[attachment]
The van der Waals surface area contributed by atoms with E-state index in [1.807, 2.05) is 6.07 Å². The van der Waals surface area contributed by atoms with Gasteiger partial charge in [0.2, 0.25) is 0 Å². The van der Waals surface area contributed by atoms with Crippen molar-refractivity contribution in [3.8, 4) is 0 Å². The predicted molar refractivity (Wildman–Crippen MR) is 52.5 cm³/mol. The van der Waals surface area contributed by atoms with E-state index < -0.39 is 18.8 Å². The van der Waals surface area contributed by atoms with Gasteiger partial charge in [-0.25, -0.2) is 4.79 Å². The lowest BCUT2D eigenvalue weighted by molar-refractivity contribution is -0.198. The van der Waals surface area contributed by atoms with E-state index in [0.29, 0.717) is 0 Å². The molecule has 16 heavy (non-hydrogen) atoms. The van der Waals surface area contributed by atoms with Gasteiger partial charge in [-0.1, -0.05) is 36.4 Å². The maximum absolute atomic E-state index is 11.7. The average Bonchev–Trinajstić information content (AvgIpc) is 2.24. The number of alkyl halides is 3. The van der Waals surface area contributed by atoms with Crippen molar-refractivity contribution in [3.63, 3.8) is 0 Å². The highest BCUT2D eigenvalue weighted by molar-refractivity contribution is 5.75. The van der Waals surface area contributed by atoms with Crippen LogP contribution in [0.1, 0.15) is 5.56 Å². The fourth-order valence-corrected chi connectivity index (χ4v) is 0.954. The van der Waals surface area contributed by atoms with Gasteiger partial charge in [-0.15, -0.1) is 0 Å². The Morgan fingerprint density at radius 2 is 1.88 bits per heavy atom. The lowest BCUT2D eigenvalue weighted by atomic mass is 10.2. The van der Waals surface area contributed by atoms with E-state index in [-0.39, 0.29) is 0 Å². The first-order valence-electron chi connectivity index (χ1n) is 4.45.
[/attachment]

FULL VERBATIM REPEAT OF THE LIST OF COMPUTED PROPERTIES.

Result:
The van der Waals surface area contributed by atoms with E-state index in [1.807, 2.05) is 6.07 Å². The van der Waals surface area contributed by atoms with Gasteiger partial charge in [0.2, 0.25) is 0 Å². The van der Waals surface area contributed by atoms with Crippen molar-refractivity contribution in [3.8, 4) is 0 Å². The predicted molar refractivity (Wildman–Crippen MR) is 52.5 cm³/mol. The van der Waals surface area contributed by atoms with E-state index < -0.39 is 18.8 Å². The van der Waals surface area contributed by atoms with Gasteiger partial charge in [-0.25, -0.2) is 4.79 Å². The lowest BCUT2D eigenvalue weighted by molar-refractivity contribution is -0.198. The van der Waals surface area contributed by atoms with E-state index in [0.29, 0.717) is 0 Å². The molecule has 16 heavy (non-hydrogen) atoms. The van der Waals surface area contributed by atoms with Gasteiger partial charge in [-0.1, -0.05) is 36.4 Å². The maximum absolute atomic E-state index is 11.7. The average Bonchev–Trinajstić information content (AvgIpc) is 2.24. The number of alkyl halides is 3. The van der Waals surface area contributed by atoms with Crippen molar-refractivity contribution in [3.63, 3.8) is 0 Å². The highest BCUT2D eigenvalue weighted by molar-refractivity contribution is 5.75. The van der Waals surface area contributed by atoms with Crippen LogP contribution in [0.1, 0.15) is 5.56 Å². The fourth-order valence-corrected chi connectivity index (χ4v) is 0.954. The van der Waals surface area contributed by atoms with Gasteiger partial charge in [-0.15, -0.1) is 0 Å². The Morgan fingerprint density at radius 2 is 1.88 bits per heavy atom. The lowest BCUT2D eigenvalue weighted by atomic mass is 10.2. The van der Waals surface area contributed by atoms with E-state index in [-0.39, 0.29) is 0 Å². The first-order valence-electron chi connectivity index (χ1n) is 4.45.